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While We Dream: The Neuroscience of the Sleeping Brain

Dreams would help in processing emotions, and individuals affected by higher levels of stress and anxiety would indeed experience nightmares and frightening dreams.

“We are such stuff as dreams are made on.” (William Shakespeare)

On average, we spend about 26 years sleeping in life which equates to 9,490 days or 227,760 hours. This is basically one-third of our life [1]! Indeed, sleeping is a complex process regulated by a series of cellular and molecular mechanisms, and it covers a central role in a variety of behavioral, physiological, and vital functions. These functions include developmental processes, energy restoration and conservation, regulation of the immune response, cognitive capacity and performance, attention, psychological well-being, and brain waste clearance [2]. Therefore, quality sleep is indispensable (like water and food supply)  to allow our brain and body to properly function. Essentially to make us humans and alive. In fact, the brain and the body are always active, even while sleeping, but even though the biological purpose of sleeping is still unclear, what is clear is the negative effects that a chronic lack of sleep may have on our health [3].

The neuroanatomy of sleep and sleep stages

Sleep is a complex phenomenon regulated by the mutual interaction between different brain structures. Sleep and arousal are regulated by the hypothalamus in which, a structure called the suprachiasmatic nucleus (SCN), receives information about light exposures and therefore controls our behavior and sleep cycle. Moreover, the brainstem interacts with the hypothalamus while controlling the transition from a state of being awake or asleep. Indeed, to initiate sleep, the brain stem releases chemicals (GABA) to reduce arousal activity consequently, but also it sends signals to relax muscles and rest our body limbs. Another structure called the thalamus receives sensory information and sends these to the cerebral cortex (higher-level processing of information from short to long term memory). The activity of the thalamus is mostly silent during sleep. However, during the REM  stage, it activates and sends to the cortex images, and sensory inputs to the cortex while dreaming. Between the hemispheres, the pineal gland receives inputs from the SCN to consequently increase melatonin production, promoting the process of sleep when the light is diminished. In addition, as a part of the midbrain, the basal forebrain is a structure also involved in this process and responsible for the cycle between sleep and wakefulness. Indeed, releasing adenosine in this region would promote sleep, whereas caffeine would promote wakefulness by blocking the effect of adenosine. Lastly, the amygdala, a central structure responsible for emotion regulations, is active during REM stages and probably also involved in dreams [3].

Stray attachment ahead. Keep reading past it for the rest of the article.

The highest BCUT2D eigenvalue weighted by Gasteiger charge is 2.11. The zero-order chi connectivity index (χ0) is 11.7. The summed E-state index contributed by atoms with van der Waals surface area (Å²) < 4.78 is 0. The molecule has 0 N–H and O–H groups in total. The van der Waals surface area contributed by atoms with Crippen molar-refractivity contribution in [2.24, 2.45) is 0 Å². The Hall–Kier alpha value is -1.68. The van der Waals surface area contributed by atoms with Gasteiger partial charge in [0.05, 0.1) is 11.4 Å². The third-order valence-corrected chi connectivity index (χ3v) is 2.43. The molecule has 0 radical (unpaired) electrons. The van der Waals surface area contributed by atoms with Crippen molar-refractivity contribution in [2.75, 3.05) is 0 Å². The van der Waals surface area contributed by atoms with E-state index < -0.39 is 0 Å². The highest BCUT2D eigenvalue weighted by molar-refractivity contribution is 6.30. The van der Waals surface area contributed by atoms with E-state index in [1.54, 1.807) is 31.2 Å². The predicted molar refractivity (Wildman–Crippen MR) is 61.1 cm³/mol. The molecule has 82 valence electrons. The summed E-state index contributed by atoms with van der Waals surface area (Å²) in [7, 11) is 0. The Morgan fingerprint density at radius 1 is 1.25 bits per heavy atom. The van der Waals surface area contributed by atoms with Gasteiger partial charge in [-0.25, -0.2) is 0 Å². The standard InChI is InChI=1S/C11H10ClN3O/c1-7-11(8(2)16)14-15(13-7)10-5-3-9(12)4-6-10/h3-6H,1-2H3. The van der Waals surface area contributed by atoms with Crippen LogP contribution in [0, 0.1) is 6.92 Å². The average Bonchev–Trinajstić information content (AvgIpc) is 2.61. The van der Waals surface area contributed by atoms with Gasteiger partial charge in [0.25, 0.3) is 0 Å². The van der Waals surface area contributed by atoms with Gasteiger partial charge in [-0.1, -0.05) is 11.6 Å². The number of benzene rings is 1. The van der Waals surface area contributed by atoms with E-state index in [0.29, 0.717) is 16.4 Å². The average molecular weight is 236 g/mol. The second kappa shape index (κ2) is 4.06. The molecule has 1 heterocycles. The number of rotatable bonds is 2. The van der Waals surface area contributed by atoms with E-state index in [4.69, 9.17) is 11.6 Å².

Talking about sleep, I am sure everyone heard the word REM at least once in life. Sleep stages are indeed categorized between rapid eye movement (REM) and non-REM (which occurs across three stages). Through these stages, the pattern and rhythms of brain oscillations change, and brain waves' modulations are easily observed by recording the electroencephalographic (EEG) signal. Typically, healthy individuals go through all stages and repeat them several times in a single night of sleep (between four to six times). Non-REM sleep stages (from 1 to 3) characterize the process from slowly falling asleep to deeper sleep states. Heartbeat, body temperature, muscle tension, and brain waves decrease (lower frequencies and higher amplitudes) and tend to slow progressively. In particular, going toward stages 2 and 3 is important to make you feel energized once you wake up. The REM stage is characterized by rapid eye movements that appear behind closed eyelids, and more rapid brain oscillations (higher frequencies and lower amplitudes) are also observed. This stage is also accompanied by increased breath, irregular heartbeat, and blood pressure. Usually, dreams tend to appear in this stage, in which body muscles are temporarily paralyzed to prevent body movements. This stage also tends to be shorter while aging, and in interaction with non-REM stages, memory processes also occur [3]. Overall, at the beginning of the night, individuals spend more time in non-REM stages, and progressively through the night get closer to REM sleep through the night, mostly in stage two. This process continues and repeats until the individual wakes up.

In addition, our attitude to be “early-birds” or “night-owls” might depend on our circadian rhythms and sleep-wake homeostasis that control our biological clock and track the amount of sleep needed [3].  Regarding how much sleep we would need, check out these articles from Peter Diamandis and me about why sleep is so important for our health and longevity while developing a longevity mindset.

See full article | By @OpenEXO

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